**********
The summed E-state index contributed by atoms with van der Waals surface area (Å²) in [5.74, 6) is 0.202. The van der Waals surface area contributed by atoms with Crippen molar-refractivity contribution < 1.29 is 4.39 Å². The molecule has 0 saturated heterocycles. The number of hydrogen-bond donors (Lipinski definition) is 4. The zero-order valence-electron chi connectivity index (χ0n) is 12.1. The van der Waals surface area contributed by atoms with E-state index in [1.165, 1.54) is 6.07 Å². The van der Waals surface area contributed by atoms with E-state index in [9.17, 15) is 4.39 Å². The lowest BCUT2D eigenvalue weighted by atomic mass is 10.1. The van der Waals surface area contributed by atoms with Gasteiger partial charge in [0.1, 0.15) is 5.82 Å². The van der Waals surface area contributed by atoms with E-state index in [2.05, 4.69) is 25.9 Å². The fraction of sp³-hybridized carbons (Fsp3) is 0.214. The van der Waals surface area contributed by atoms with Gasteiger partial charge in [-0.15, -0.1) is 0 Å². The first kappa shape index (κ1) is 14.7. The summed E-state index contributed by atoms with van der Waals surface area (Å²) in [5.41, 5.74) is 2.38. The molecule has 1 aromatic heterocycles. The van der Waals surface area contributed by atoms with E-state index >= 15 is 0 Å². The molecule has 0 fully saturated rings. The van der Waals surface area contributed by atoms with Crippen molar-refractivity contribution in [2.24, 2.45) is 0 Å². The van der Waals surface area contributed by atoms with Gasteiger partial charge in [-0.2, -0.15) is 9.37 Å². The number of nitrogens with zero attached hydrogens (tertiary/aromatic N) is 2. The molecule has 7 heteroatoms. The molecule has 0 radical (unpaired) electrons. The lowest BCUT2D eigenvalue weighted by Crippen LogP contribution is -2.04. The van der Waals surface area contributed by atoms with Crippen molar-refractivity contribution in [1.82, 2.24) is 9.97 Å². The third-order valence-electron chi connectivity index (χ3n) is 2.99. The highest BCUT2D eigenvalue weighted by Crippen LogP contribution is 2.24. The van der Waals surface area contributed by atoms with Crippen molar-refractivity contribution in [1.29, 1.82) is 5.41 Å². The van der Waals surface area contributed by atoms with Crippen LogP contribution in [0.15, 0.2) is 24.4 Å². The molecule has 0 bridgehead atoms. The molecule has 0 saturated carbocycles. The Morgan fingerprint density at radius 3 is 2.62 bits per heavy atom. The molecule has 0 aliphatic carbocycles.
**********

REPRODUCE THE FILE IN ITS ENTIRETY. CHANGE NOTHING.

The summed E-state index contributed by atoms with van der Waals surface area (Å²) in [5.74, 6) is 0.202. The van der Waals surface area contributed by atoms with Crippen molar-refractivity contribution < 1.29 is 4.39 Å². The molecule has 0 saturated heterocycles. The number of hydrogen-bond donors (Lipinski definition) is 4. The zero-order valence-electron chi connectivity index (χ0n) is 12.1. The van der Waals surface area contributed by atoms with E-state index in [1.165, 1.54) is 6.07 Å². The van der Waals surface area contributed by atoms with E-state index in [9.17, 15) is 4.39 Å². The lowest BCUT2D eigenvalue weighted by atomic mass is 10.1. The van der Waals surface area contributed by atoms with Gasteiger partial charge in [0.1, 0.15) is 5.82 Å². The van der Waals surface area contributed by atoms with E-state index in [2.05, 4.69) is 25.9 Å². The fraction of sp³-hybridized carbons (Fsp3) is 0.214. The van der Waals surface area contributed by atoms with Gasteiger partial charge in [-0.15, -0.1) is 0 Å². The first kappa shape index (κ1) is 14.7. The summed E-state index contributed by atoms with van der Waals surface area (Å²) in [5.41, 5.74) is 2.38. The molecule has 1 aromatic heterocycles. The van der Waals surface area contributed by atoms with E-state index >= 15 is 0 Å². The molecule has 0 fully saturated rings. The van der Waals surface area contributed by atoms with Crippen molar-refractivity contribution in [2.24, 2.45) is 0 Å². The van der Waals surface area contributed by atoms with Gasteiger partial charge in [-0.2, -0.15) is 9.37 Å². The number of nitrogens with zero attached hydrogens (tertiary/aromatic N) is 2. The molecule has 7 heteroatoms. The molecule has 0 radical (unpaired) electrons. The lowest BCUT2D eigenvalue weighted by Crippen LogP contribution is -2.04. The van der Waals surface area contributed by atoms with Crippen molar-refractivity contribution in [1.82, 2.24) is 9.97 Å². The third-order valence-electron chi connectivity index (χ3n) is 2.99. The highest BCUT2D eigenvalue weighted by Crippen LogP contribution is 2.24. The van der Waals surface area contributed by atoms with Crippen molar-refractivity contribution in [1.29, 1.82) is 5.41 Å². The van der Waals surface area contributed by atoms with Crippen LogP contribution in [0.15, 0.2) is 24.4 Å². The molecule has 0 bridgehead atoms. The molecule has 0 saturated carbocycles. The Morgan fingerprint density at radius 3 is 2.62 bits per heavy atom. The molecule has 0 aliphatic carbocycles.